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Memory Lane: Grantham residents raised money for charity through exercise



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Events from 50 and 10 years ago both feature charity sporting challenges, as we take a trip down memory lane.

In 1972, two girls cycled 436 miles to raise money for charity, whereas in 2012 a group of men ran in a women's only race to raise funds.

50 years ago

The two girls cycled over 436 miles for charity. (57703429)
The two girls cycled over 436 miles for charity. (57703429)

Two Grantham girls cycled 436 miles for charity in 1972.

Linda Baldry and Patricia Lee did their marathon cycle ride on a tandem from Fort William in Scotland to Grantham.

The girls, who were both aged 18-years-old at the time, had recently left Walton Girls school, and started teacher training college in December 1972.

They left Grantham on Tuesday, August 2, 1972 for their bike ride.

The charity bike ride raised money for multiple sclerosis organisation, which Patricia’s mother was the chairman of.

The money raised was divided between holidays for the group and research work into the disease.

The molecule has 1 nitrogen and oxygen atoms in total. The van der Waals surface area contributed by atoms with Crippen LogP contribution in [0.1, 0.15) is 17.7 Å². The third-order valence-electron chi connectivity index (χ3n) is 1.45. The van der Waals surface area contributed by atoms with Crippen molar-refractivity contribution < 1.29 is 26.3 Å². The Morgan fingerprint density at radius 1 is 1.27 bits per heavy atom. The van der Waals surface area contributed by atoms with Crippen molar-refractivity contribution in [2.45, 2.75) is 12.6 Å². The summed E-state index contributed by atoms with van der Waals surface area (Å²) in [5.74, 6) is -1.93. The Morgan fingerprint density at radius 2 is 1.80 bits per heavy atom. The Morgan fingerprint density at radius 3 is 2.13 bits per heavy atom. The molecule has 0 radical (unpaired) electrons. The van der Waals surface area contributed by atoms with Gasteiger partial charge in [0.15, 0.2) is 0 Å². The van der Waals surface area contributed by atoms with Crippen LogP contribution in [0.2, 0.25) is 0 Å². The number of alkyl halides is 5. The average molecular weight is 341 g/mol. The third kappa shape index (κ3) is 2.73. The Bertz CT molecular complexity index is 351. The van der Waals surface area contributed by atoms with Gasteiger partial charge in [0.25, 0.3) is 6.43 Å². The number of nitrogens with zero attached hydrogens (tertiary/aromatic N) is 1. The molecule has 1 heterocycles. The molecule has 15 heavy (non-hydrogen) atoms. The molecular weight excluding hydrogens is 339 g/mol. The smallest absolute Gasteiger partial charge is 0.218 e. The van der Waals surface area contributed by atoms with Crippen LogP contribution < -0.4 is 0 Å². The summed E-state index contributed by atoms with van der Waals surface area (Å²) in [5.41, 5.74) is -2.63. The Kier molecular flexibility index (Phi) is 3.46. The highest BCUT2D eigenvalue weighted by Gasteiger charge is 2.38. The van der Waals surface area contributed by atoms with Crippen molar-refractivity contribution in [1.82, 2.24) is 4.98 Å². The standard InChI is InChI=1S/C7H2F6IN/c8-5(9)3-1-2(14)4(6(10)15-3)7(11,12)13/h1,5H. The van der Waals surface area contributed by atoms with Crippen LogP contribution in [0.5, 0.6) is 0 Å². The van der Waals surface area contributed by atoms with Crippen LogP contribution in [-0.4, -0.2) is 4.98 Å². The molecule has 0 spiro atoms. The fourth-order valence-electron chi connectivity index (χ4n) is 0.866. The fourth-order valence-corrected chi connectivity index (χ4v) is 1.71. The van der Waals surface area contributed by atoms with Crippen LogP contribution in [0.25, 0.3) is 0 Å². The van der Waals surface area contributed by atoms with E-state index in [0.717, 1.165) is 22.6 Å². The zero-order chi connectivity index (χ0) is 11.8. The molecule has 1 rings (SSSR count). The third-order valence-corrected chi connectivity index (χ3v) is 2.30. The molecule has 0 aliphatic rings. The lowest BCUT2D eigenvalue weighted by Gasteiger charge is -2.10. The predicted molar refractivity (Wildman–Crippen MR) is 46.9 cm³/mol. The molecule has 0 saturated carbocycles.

The girls hoped to get a lift in Edinburgh where they would then travel from there to Fort William, then cycle back home to Grantham.

The total distance was 436 miles, but the pair hoped to alter the route to go at least 600 miles.

10 years ago

A group of men raised £2,000 for Cancer Research UK after they took part in a Race for Life event in 2012.

Andrew Smith, of Maplewood Drive, Grantham, was joined by his nephew Ashley Moulds, brother-in-law David Moulds and friend Brian Coyle for the women-only event in Nottingham.

Andrew said: "It went really well.

Andrew Smith (left) with Brian Coyle, David Moulds and Ashley Moulds. Right: hospital chief executive Peter Homa (58290383)
Andrew Smith (left) with Brian Coyle, David Moulds and Ashley Moulds. Right: hospital chief executive Peter Homa (58290383)

"So far we have raised £2,000 but there are still people coming up to me in the street giving me money."

They decided to take part in the event, disguised as women, in honour of Andrew’s sister Gill Moulds who fought cancer.

Gill had an operation cancelled three times before Andrew gate-crashed an event in Boston to speak to Health Minister Andrew Lansley.

He demanded better treatment for cancer patients like his sister.



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